An investigation by the HSE found the company had failed to implement and follow systems and site rules for loading operations, at their Leicester Road, Hinckley site, which resulted in a failure to suitably segregate pedestrians and vehicles.

MAC Skip Hire Limited pleaded guilty to breaching the Health and Safety at Work Act and have been fined £60,000 and ordered to pay costs of £14,500.

Speaking after the hearing, HSE Inspector Mark Austin said: “This was a tragic and wholly avoidable incident, caused by the failure to ensure that basic site controls and rules were being managed and enforced, such that pedestrians were not at risk from these large vehicles working in the area.”

 

Recycling Company Fined After Employee Seriously Injured

26 January 2018 - A Stockton-based waste recycling company has today been fined after a worker was injured following a workplace transport accident in September 2016.

Teesside Magistrates’ Court heard how, on 30 September 2016, the employee of Skippy Waste Services Ltd was walking along the roadway between the warehouse and sorting shed when he was run over by a reversing telehandler. This resulted in the employee sustaining multiple fractures including four breaks to his left leg.

An investigation by the HSE found that measures in place to protect employees on foot from the risks associated with moving vehicles were inadequate. In particular, there was a lack of physical measures, like pedestrian walkways, while the management arrangements in place were not sufficient to control vehicle movements.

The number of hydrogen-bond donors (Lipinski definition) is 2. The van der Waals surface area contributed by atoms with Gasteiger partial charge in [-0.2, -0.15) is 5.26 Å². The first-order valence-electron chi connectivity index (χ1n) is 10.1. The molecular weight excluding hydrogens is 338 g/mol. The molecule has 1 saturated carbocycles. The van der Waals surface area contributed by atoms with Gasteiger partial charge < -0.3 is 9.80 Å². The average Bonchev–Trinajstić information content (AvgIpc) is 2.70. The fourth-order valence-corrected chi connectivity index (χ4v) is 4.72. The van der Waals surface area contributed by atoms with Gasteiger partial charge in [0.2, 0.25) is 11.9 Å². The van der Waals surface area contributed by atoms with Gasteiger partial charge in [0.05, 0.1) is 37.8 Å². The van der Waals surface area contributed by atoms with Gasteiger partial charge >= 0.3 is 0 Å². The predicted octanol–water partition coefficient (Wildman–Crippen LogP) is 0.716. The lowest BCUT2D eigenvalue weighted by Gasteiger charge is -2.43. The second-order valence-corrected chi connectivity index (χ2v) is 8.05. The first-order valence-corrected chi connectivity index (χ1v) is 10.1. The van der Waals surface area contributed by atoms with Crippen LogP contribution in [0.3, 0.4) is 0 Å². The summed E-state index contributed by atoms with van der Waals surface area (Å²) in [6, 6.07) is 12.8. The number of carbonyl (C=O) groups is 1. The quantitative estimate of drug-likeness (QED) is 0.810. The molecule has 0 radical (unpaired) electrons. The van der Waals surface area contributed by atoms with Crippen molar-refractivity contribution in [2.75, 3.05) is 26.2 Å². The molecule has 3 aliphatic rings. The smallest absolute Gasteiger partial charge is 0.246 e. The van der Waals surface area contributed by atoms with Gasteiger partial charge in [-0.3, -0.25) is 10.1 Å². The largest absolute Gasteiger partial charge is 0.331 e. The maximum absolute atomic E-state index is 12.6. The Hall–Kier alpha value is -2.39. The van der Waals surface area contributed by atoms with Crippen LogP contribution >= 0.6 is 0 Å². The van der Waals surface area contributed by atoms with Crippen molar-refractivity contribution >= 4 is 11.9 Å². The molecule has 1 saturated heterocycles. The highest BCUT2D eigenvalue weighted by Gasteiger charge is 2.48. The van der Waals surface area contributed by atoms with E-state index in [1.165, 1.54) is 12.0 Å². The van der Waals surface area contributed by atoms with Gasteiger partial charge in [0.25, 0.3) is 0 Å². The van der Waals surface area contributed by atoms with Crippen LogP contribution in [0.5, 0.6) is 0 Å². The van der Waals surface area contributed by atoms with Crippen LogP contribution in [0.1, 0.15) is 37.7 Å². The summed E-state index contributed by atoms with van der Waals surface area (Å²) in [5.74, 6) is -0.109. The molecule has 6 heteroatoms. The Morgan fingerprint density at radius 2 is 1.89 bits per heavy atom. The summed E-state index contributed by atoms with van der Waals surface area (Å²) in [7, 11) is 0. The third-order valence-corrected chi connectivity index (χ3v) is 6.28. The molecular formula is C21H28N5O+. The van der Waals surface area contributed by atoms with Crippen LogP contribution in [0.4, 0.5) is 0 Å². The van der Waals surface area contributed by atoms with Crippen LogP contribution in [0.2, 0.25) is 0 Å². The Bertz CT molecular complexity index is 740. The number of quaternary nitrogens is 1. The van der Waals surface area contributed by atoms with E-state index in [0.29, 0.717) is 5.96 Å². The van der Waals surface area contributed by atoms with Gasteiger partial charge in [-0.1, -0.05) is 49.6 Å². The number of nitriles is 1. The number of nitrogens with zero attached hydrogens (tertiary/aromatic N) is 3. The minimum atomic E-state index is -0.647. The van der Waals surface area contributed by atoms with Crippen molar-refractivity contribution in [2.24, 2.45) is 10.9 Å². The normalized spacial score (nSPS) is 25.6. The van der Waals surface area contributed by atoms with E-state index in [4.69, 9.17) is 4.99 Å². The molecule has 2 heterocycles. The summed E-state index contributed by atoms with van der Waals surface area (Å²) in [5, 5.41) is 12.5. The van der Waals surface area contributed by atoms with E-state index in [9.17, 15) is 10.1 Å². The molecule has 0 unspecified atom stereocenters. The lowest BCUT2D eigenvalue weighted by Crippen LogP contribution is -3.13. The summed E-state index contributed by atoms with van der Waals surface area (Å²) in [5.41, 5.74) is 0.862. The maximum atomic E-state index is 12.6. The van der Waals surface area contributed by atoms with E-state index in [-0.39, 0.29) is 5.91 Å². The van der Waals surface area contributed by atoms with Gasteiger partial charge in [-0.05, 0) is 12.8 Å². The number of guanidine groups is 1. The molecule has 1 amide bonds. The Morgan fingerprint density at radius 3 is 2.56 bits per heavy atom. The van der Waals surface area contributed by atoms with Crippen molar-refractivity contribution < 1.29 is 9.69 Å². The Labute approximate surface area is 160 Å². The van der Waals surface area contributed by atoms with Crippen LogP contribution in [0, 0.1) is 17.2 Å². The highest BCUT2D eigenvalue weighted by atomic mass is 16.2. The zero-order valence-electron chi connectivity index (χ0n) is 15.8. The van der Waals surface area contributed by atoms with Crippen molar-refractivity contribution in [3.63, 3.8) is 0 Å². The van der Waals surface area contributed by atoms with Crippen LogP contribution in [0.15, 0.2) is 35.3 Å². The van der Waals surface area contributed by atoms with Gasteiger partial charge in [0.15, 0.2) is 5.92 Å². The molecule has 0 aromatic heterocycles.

Skippy Waste Services Ltd pleaded guilty to breaching the Health and Safety at Work Act and was fined £35,000 and ordered to pay £1,852.76 in costs.

After the hearing, HSE inspector Chris Lucas said: “The fatal injury rate in the waste industry is around 15 times greater than the all industry average and the biggest cause is workplace transport.

“This incident could so easily have resulted in yet another death and could have been prevented by the company implementing simple measures, such as the pedestrian walkways which it put in place afterwards. This should serve as a lesson to others in the waste industry about how they should effectively control workplace transport risks to prevent others seriously-injured or killed.”

Picture: A roller shutter repair for illustration purposes only

Article written by Brian Shillibeer